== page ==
Gear Review: Salomon Synapse Mid Shoes

Salomon Synapse Mid

Lightweight Trail Shoes
Salomon Synapse Mid
$140, 1 lb. 11 oz. (men’s 9)
Sizes: Men’s 7.5-12, women’s 6.5-10

I wanted a pair of lightweight mid-cut boots for a grueling, very rugged, 19-mile dayhike the length of the Carter Range in New Hampshire’s White Mountains—tagging a half dozen summits and climbing and descending some 7,000 feet, a traverse with some absurdly steep sections that is arguably harder than a one-day, 20-mile “death march” of the full Presidential Range. So I looked for mid-cut instead of low-cut shoes to protect my ankles on those notoriously rocky trails. I needed a shoe with enough cushion and support underfoot for a hike that guaranteed a lot of pounding. I prefer non-waterproof footwear for hot dayhikes where breathability is paramount. And I wanted all of that in a boot that’s light and allows me to move fast. The Synapse Mid delivered on all counts. Surprisingly, given the nature of the hike, I finished that day without my feet feeling very fatigued.

The well-cushioned EVA midsole provides a wide base, and a plastic rib cage integrated with the laces snugs the shoe smoothly around your foot. Aggressive flex, a pronounced rocker, and a springy toe-off give it the feel of a trail-running shoe. I also wore these boots on other dayhikes and trail runs in Idaho’s City of Rocks National Reserve—they’re certainly not made primarily for trail running, but they are light and nimble enough for the task in a pinch. Breathability is better than any boot with a waterproof-breathable membrane, but not on par with the airiest low-cuts because the uppers aren’t all mesh, and the ample ankle padding naturally traps heat more than a low-cut. The one-hand lacing system is fast and convenient but doesn’t allow much leeway for varying tightness between the forefoot and ankle. The only demerit: The outsoles are a bit slippery on wet rock. Still, they’re a great choice for dayhiking, ultralight backpacking, and thru-hiking.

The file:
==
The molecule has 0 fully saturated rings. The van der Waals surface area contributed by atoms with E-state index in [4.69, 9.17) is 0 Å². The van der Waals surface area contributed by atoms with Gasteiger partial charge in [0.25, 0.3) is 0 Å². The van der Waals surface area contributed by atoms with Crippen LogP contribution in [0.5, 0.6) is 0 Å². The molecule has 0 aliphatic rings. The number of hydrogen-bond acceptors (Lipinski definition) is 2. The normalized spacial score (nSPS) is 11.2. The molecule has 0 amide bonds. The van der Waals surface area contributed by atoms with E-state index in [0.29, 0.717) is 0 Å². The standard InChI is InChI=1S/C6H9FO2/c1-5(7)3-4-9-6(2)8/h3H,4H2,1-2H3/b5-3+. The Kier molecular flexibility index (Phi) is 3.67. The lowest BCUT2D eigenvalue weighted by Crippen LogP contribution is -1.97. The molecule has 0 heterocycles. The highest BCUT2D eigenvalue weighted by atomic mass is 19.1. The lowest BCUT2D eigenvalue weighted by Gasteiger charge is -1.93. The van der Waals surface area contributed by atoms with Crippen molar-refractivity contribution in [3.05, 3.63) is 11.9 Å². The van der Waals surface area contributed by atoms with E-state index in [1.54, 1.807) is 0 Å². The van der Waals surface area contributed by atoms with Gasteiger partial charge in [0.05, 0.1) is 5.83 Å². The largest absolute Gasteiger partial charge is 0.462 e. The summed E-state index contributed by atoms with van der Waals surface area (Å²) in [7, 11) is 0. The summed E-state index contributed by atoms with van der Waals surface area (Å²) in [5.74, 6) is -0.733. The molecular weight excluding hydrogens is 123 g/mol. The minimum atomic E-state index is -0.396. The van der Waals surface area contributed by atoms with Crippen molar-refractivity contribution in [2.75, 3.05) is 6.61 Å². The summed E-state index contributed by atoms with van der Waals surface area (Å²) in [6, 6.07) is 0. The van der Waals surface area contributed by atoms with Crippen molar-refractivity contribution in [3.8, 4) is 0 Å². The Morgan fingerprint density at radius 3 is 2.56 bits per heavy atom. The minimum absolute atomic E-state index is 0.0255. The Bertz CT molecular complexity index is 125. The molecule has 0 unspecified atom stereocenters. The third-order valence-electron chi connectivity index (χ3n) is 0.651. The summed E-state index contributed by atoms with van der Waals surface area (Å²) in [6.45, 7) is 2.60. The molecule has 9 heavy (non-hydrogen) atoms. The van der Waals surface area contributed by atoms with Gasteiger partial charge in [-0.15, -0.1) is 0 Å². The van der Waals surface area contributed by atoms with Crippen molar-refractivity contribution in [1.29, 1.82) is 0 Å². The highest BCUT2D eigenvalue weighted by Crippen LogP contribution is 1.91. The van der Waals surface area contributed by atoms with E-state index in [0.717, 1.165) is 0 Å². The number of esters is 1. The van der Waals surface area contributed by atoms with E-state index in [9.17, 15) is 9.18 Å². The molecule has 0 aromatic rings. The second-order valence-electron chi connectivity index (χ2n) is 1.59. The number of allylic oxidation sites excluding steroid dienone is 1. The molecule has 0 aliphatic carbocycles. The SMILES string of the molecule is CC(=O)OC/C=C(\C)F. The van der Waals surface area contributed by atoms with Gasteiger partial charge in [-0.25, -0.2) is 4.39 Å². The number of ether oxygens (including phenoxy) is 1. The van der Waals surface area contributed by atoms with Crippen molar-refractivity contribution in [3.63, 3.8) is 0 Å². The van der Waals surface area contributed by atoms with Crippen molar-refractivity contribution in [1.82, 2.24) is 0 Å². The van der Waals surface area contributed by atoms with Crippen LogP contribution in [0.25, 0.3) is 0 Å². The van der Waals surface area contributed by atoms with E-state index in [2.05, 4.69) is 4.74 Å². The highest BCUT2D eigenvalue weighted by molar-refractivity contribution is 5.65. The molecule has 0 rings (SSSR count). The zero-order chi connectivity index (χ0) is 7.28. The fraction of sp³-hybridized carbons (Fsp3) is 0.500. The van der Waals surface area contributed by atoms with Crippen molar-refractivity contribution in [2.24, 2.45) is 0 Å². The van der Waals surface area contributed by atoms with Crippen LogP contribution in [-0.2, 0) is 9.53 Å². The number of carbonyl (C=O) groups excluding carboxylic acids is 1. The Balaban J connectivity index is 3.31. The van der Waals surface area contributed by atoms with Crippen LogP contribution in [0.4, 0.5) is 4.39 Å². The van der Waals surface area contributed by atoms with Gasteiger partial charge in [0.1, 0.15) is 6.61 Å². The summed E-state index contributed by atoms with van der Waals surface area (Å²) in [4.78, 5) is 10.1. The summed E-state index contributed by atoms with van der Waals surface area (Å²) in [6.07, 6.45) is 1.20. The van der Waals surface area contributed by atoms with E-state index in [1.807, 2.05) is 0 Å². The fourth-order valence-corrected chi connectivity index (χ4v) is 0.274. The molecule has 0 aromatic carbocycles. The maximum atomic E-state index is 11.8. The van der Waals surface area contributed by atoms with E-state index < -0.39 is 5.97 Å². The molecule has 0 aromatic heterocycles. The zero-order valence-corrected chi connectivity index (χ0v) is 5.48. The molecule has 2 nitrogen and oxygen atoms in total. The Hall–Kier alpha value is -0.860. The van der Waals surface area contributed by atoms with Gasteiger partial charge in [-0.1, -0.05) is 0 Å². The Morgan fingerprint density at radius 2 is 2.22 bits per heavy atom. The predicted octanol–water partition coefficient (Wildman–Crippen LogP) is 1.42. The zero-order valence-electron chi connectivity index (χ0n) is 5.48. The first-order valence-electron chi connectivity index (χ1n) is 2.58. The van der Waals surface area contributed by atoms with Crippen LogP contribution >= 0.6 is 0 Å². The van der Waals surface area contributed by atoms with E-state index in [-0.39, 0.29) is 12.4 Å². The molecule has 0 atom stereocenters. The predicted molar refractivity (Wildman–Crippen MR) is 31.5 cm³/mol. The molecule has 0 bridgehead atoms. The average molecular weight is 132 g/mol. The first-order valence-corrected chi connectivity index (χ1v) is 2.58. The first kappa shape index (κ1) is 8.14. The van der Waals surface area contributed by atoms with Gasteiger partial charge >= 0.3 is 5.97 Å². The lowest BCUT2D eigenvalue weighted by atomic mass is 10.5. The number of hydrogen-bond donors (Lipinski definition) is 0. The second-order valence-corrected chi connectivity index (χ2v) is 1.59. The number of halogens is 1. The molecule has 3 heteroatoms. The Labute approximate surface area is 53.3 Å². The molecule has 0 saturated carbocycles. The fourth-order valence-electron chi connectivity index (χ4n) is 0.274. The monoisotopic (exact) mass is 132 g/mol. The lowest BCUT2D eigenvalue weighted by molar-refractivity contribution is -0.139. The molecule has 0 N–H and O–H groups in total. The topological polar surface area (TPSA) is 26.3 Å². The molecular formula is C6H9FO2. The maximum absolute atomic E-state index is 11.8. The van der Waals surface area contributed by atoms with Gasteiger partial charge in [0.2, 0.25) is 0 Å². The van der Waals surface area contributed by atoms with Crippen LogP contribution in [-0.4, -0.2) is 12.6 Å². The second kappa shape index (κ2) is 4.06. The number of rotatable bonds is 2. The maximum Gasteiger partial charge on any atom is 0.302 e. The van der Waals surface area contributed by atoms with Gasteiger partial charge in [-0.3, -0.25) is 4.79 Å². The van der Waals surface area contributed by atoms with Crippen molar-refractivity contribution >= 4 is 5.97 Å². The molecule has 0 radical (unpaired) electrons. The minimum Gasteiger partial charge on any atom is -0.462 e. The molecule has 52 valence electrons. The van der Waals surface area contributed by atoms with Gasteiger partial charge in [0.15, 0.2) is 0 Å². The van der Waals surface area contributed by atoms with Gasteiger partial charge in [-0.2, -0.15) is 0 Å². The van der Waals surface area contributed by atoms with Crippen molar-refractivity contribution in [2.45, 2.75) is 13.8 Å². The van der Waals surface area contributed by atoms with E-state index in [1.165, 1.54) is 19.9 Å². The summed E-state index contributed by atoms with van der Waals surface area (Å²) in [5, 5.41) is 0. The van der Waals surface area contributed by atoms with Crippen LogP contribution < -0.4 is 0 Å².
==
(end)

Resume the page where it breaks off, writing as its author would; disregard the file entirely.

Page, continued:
See all of my reviews of hiking shoes and backpacking boots I like.

NOTE: I’ve been testing gear for Backpacker Magazine for 20 years. At The Big Outside, I review only what I consider the best outdoor gear and apparel. See all of my reviews by clicking on the Gear Reviews category at left or in the main menu.

—Michael Lanza


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